Eyewitness 1954: Civil Defense officials seek more to scan skies

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Sixty years ago a Civil Defense supervisor named Joseph Mushinsky pleaded for more Pittsburgh residents to keep their eyes peeled for the approach of Soviet warplanes.

"As I write this letter, I am looking out over the City of Pittsburgh," Mushinsky said in a letter published Feb. 19, 1954, in The Pittsburgh Press. From his perch he could see industrial plants, refineries and electrical substations belonging to Koppers Co., Jones & Laughlin, Gulf Oil and Duquesne Light.

Think "of what a group of enemy bombers would do if they came upon such a prize as this," he wrote. He urged residents to join the "Ground Observer Corps," the Cold War successor to a similar volunteer organization whose members had scanned the skies above the city during World War II.

His request was heard. "Citizens Watch Over Pittsburgh" was the headline on a Pittsburgh Post-Gazette story that appeared July 16, 1956.

Almost 1,700 volunteers were observing the sky above Pittsburgh by then, the newspaper story said. Working from isolated "skywatch" towers, they phoned in information on "the progress of every plane in district air space on a giant map board at the downtown Filter Center in Sherwyn Hotel." The Sherwyn Hotel, located at the Boulevard of the Allies and Wood Street, is now Point Park University's Lawrence Hall.

Volunteers working around-the-clock shifts had put in an estimated 35,000 hours of observation since July 1952, Post-Gazette reporter Albert W. Bloom wrote. "Their mission [was to use] human sight alongside radar's electronic finger-eyes to protect us all against attack."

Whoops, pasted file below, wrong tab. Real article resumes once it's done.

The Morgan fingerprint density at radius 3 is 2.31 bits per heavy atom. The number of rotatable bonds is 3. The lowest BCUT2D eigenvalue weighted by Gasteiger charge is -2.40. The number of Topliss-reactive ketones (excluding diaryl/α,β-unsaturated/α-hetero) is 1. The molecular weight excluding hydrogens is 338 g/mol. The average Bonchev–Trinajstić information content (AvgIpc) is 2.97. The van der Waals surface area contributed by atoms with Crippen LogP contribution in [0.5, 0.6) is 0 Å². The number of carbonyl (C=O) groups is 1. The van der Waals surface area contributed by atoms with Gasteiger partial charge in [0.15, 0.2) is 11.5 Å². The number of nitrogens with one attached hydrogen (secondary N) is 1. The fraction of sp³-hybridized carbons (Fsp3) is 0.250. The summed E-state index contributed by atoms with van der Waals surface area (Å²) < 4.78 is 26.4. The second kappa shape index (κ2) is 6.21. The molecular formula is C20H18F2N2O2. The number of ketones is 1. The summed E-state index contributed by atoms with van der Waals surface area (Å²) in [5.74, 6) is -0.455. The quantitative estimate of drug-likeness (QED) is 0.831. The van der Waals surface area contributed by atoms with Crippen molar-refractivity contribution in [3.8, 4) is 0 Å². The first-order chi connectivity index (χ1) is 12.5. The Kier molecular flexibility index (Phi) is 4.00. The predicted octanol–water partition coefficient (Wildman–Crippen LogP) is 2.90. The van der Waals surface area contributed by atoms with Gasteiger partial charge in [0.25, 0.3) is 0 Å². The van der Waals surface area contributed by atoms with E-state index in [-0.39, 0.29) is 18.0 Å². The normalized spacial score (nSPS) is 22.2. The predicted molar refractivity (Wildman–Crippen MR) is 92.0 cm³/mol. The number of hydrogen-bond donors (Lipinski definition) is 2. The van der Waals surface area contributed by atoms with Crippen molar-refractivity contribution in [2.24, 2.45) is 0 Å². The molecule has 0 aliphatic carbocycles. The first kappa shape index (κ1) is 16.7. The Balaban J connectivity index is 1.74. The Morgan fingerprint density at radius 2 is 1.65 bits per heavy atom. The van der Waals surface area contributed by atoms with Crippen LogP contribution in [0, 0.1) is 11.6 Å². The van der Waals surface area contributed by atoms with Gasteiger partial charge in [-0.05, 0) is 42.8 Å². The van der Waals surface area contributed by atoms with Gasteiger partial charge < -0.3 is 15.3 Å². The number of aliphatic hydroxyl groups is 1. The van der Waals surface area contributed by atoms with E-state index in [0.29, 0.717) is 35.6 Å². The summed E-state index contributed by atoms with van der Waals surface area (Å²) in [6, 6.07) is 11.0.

On the night that Bloom and photographer George Bower visited the Filter Center the volunteers on duty included Angela Kaczon, a 22-year-old immigrant from Poland. The story cited her as an example of "new Americans with a motivation and dedication to [their] country's service that can't be matched by folks who take their citizenship for granted."

She had been 5 years old in 1939 when Soviet forces overran eastern Poland. She and her family were exiled to Siberia. "I think that anyone who is a Communist in this country should be sent to Siberia for one week without any food, just like we were sent," she said.

The end of World War II was followed by reduced emphasis on civil defense. That situation changed with the Soviet development of an atomic bomb in 1949 and the outbreak of the Korean War in 1950.

City leaders saw Pittsburgh as vulnerable to sabotage and attack from the air.

"The steel city of America is reportedly listed in Moscow as the number one target of Russian aerial invasion," Judge Michael A. Musmanno wrote in his 1954 biography, "Across the Street From the Courthouse." An attack on Pittsburgh would not only hit the steel industry but "the huge Westinghouse and other electrical plants [that] manufacture the delicate equipment and machinery for submarines, radar and air engines."

The Post-Gazette story appeared as the Filter Center was getting an upgrade. A tabletop map for marking the positions of aircraft above Pittsburgh was being replaced by a "new vertical plotting system using big plexi-glass plotting boards," Air Force Capt. Lloyd W. Brown told the newspaper.

Even as the Filter Center's plotting system was going higher tech, the need for the Ground Observer Corps was ending. In 1958 the Defense Department shut down the human eyes-on-the-skies program as the Air Force assembled a network of giant IBM computers that could gather aircraft data far better than human volunteers.

Len Barcousky: lbarcousky@post-gazette.com or 724-772-0184. See more stories in this series by searching "Barcousky" and "Eyewitness" at post-gazette.com.

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